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Renowned Surgeon Pleads Guilty For Burning His Initials On Patients’ Livers

Mark Andrew

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When it comes to paintings and artworks, artists usually sign their names to brand the masterpiece. This is important in order for people to recognize their work.

As common sense would dictate, however, this custom among artists certainly does not apply in the medical field. It would be unthinkable if, say, a surgeon etched his initials on a patient’s body part, right? Well someone did exactly that!

Bad surgeon! Simon Bramhall has pleaded guilty for burning his initials on patients’ livers.

Renowned British surgeon Simon Bramhall has recently pleaded guilty for using an electric beam to write “SB” into two of his patients’ livers during transplant operations he perfeormed in 2013. The elctric beam, according to a Washington Post article, is typically used “to seal blood vessels” but the surgeon used it for something more – and no one knew about it, at the time.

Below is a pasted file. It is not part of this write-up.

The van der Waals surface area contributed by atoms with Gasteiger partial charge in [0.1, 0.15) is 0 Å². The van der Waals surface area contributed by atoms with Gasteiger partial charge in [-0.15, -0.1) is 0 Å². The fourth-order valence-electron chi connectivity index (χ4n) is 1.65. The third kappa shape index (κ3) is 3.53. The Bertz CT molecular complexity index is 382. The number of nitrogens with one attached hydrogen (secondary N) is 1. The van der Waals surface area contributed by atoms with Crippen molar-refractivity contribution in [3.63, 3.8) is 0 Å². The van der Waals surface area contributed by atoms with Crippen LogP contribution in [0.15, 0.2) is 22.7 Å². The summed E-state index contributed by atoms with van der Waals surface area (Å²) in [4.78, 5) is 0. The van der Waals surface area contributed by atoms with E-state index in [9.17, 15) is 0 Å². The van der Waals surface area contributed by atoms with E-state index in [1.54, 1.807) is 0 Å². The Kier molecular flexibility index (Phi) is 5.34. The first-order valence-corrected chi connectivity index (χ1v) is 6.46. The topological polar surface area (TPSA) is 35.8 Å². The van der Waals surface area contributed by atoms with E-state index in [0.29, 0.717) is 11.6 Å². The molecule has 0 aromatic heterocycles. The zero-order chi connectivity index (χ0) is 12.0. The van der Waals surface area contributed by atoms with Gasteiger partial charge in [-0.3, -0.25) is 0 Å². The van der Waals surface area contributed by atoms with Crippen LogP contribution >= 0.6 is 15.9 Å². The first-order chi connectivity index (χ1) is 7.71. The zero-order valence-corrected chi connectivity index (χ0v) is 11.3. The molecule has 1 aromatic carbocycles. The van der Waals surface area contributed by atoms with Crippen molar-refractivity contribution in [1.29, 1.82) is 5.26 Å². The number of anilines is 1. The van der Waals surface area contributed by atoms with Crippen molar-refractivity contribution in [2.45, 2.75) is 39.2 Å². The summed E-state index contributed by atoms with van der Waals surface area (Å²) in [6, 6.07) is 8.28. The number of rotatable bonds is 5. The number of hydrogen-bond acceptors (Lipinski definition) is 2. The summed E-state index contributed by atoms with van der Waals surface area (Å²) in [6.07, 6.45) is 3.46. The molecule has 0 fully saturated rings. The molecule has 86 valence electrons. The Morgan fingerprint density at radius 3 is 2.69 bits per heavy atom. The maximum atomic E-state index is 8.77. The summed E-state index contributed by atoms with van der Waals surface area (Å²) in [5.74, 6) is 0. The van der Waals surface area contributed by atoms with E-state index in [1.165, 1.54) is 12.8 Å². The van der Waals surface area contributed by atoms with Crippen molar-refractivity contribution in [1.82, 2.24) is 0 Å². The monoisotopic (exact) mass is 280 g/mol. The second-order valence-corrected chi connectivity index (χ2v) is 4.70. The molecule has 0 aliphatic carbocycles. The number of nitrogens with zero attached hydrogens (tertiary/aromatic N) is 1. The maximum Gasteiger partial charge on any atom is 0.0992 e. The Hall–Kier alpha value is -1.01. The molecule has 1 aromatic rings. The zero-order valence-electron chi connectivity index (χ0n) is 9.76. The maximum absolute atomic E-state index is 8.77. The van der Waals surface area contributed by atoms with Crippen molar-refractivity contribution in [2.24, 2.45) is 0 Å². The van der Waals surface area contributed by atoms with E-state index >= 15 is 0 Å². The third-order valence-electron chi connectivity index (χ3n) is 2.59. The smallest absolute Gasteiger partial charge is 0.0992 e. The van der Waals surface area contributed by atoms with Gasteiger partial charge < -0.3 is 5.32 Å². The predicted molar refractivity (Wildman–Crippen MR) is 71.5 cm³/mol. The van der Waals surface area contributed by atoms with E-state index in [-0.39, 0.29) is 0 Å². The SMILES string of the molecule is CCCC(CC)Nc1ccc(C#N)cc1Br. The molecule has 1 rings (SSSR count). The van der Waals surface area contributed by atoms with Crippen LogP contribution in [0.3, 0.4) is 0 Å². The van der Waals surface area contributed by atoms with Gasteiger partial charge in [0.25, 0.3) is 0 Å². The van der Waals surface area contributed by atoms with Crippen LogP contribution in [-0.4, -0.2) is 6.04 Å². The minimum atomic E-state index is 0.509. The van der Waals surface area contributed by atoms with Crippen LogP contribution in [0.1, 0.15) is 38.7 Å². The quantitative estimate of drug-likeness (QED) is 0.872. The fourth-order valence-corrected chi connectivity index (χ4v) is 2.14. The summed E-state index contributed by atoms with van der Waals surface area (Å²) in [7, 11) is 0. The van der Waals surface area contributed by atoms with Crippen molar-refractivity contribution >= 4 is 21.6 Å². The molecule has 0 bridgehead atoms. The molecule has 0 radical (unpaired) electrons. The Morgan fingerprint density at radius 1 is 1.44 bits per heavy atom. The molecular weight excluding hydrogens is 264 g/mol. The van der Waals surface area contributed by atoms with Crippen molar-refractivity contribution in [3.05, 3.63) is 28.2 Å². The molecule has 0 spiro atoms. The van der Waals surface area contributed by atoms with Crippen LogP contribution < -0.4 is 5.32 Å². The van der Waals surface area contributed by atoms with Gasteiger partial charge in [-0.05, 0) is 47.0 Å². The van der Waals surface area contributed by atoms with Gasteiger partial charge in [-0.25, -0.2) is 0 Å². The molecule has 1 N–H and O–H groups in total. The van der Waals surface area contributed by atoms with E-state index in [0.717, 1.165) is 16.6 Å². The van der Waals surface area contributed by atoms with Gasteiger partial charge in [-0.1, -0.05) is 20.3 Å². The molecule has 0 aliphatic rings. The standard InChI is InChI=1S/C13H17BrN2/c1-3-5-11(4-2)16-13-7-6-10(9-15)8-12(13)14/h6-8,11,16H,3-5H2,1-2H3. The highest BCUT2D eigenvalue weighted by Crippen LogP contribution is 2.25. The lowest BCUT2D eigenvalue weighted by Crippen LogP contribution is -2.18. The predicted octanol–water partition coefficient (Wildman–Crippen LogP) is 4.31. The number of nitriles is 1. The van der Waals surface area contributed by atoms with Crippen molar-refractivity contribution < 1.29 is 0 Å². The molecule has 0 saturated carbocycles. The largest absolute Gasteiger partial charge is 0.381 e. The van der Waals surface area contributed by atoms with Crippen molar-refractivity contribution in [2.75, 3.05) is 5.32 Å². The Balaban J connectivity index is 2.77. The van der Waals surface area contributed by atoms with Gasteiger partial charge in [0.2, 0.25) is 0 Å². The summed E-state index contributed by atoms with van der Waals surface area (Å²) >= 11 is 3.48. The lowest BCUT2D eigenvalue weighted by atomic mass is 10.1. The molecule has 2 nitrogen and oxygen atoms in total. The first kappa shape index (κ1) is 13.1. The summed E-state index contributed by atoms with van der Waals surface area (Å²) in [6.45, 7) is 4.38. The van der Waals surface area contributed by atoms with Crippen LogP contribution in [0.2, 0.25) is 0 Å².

One of Bramhall’s patients later had to undergo a follow-up operation

Since the female patient’s liver did not heal as expected, she eventually had to undergo another operation. It was then that the doctors discovered Bramhall’s initials, etched on her internal organ.

Bramhall worked as a liver, spleen and pancreatic surgeon at Queen Elizabeth Hospital in Birmingham, West Midlands.

Soon after the issue surfaced, Bramhall was suspended from the hospital. After several months, he was reinstated but decided to resign soon thereafter because of “stress-induced illness”.

Eventually, he was charged for his wrongful acts which prosecutor Tony Badenoch described as “not just ethically wrong but criminally wrong.”

Elizabeth Reid, Crown Prosecution Service specialist prosecutor, said Bramhall was a “respected surgeon” who abused his power.

He was respected in the field as he has “tutored medical students” and “supervised postgraduate students pursuing higher degrees,” Washington Post wrote. In 2010, Bramhall even made headlines after performing a lifesaving transplant operation “for a patient with a liver that was recovered from a private plane crash in Birmingham.,” the website further tells us.

In an interview with the Telegraph, Reid said:

“It was intentional application of unlawful force to a patient whilst anesthetized.”

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